Don’t ‘Like’? New app lets you add Enemies on Facebook
EnemyGraph lets you declare people, pages or groups to be Enemies
Free app available to all Facebook users
Maker says it is ‘social media blasphemy’
Love it or hate it, Facebook is a positive place – you can ‘Like’ things, but not dislike them, and you can have Friends, but not enemies… until now.
EnemyGraph is a new app which lets you add Enemies to your Facebook profile – including real victims from your friends list, or from other users of the app.
You can also declare war on any product, person or company that has a presence on Facebook.
As soon as you have declared someone – or something – an Enemy, they appear on your profile on your Enemies list, visible to other users of the app.
Its creator, Dean Terry of the University of Texas at Dallas, describes the app as ‘social media blasphemy’ – and predicted that Facebook would remove the app.
A petition signed by three million people called for an ‘Unlike’ button on Facebook, but so far the social network has yet to offer such a facility.
At time of writing, five users had opened hostilities with the Twilight series of films, two had declared their opposition to tomatoes and one person had made an enemy of Nobel Prize-winning German author Thomas Mann.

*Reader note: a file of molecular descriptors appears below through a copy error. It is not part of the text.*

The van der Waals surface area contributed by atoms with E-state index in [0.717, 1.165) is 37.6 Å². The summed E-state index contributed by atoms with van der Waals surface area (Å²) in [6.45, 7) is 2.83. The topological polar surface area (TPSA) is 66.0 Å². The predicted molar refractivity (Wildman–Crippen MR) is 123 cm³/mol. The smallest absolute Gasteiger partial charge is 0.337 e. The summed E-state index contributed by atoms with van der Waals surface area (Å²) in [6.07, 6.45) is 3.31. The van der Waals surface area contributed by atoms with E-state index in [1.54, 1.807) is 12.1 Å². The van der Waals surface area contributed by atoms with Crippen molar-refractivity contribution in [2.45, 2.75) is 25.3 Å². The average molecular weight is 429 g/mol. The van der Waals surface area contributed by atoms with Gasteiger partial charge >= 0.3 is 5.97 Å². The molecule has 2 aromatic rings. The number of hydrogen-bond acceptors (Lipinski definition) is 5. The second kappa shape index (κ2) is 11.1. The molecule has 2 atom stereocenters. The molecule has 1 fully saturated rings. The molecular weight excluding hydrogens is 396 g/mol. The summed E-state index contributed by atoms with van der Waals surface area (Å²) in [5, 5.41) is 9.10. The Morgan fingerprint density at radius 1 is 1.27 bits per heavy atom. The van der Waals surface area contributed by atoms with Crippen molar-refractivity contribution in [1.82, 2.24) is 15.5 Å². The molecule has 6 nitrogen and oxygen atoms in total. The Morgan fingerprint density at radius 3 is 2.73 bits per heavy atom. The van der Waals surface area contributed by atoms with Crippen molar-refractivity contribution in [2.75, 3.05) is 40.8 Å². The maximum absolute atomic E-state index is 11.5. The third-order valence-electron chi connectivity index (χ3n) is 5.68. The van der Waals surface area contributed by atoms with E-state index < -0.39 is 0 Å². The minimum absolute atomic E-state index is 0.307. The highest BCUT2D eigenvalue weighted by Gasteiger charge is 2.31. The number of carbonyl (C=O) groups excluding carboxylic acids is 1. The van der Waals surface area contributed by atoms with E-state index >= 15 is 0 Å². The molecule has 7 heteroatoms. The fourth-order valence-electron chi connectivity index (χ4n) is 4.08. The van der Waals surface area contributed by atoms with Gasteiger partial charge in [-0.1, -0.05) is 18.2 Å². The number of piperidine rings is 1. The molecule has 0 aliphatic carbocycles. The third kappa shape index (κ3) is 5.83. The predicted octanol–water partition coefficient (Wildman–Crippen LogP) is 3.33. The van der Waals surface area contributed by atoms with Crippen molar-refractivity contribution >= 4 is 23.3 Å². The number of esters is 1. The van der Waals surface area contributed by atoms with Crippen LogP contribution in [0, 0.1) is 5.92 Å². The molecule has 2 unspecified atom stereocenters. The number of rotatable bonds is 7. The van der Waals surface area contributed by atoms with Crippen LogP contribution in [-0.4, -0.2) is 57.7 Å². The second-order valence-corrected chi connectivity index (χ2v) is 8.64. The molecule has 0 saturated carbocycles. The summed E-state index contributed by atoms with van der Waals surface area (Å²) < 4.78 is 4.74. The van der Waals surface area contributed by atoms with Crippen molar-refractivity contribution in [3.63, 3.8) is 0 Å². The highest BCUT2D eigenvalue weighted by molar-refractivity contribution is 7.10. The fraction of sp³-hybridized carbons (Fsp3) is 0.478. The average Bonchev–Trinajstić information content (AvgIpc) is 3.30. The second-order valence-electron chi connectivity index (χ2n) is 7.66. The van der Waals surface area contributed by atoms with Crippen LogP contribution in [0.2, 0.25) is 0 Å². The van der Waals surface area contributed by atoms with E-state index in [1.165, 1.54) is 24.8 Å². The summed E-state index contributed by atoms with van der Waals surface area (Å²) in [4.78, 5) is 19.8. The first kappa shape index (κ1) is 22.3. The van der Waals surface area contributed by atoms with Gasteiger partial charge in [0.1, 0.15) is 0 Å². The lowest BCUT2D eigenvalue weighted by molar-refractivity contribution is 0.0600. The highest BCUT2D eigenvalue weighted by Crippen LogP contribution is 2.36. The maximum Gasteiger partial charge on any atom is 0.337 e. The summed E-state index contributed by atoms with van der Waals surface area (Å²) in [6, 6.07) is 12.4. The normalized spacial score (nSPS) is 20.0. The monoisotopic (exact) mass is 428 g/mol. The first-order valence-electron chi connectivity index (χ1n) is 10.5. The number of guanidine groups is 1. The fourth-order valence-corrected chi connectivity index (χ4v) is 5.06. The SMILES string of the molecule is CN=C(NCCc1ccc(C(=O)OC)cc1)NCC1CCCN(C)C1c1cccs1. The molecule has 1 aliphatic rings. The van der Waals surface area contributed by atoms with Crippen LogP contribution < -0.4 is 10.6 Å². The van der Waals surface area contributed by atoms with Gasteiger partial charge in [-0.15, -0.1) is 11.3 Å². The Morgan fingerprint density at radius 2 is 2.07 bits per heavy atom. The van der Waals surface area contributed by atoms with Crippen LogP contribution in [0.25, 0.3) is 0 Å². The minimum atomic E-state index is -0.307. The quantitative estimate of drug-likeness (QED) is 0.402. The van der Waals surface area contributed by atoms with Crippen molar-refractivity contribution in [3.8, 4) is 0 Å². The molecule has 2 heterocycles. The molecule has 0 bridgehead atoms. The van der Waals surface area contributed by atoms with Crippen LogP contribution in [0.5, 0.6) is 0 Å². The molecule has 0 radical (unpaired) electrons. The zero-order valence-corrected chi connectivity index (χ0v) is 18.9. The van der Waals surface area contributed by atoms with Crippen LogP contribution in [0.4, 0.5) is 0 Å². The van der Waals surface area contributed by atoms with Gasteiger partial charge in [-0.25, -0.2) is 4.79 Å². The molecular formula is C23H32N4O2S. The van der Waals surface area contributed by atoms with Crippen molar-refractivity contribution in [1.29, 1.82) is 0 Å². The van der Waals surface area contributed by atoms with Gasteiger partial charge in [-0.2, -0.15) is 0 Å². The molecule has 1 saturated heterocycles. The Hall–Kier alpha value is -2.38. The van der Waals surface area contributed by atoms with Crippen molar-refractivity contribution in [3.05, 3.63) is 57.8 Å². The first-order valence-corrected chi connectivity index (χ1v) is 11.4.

‘When I saw the first friends list at the beginning of the social media era, I thought where’s the enemies list?’ says Terry.
EnemyGraph is an attempt to further define relationships between users and other entities across Facebook’s social graph.
‘Most social networks attempt to connect people based on affinities: you like a certain band or film or sports team, I like them, therefore we should be friends. But people are also connected and motivated by things they dislike.’
‘We give them a couple of weeks at best before they shut us down,’ says Terry.
‘A few people have asked us about the potential for misuse. If you are not friends with someone, or not a user of the app, or generally not famous, you cannot be listed as an ‘enemy’. We will also monitor the app closely for abuse.’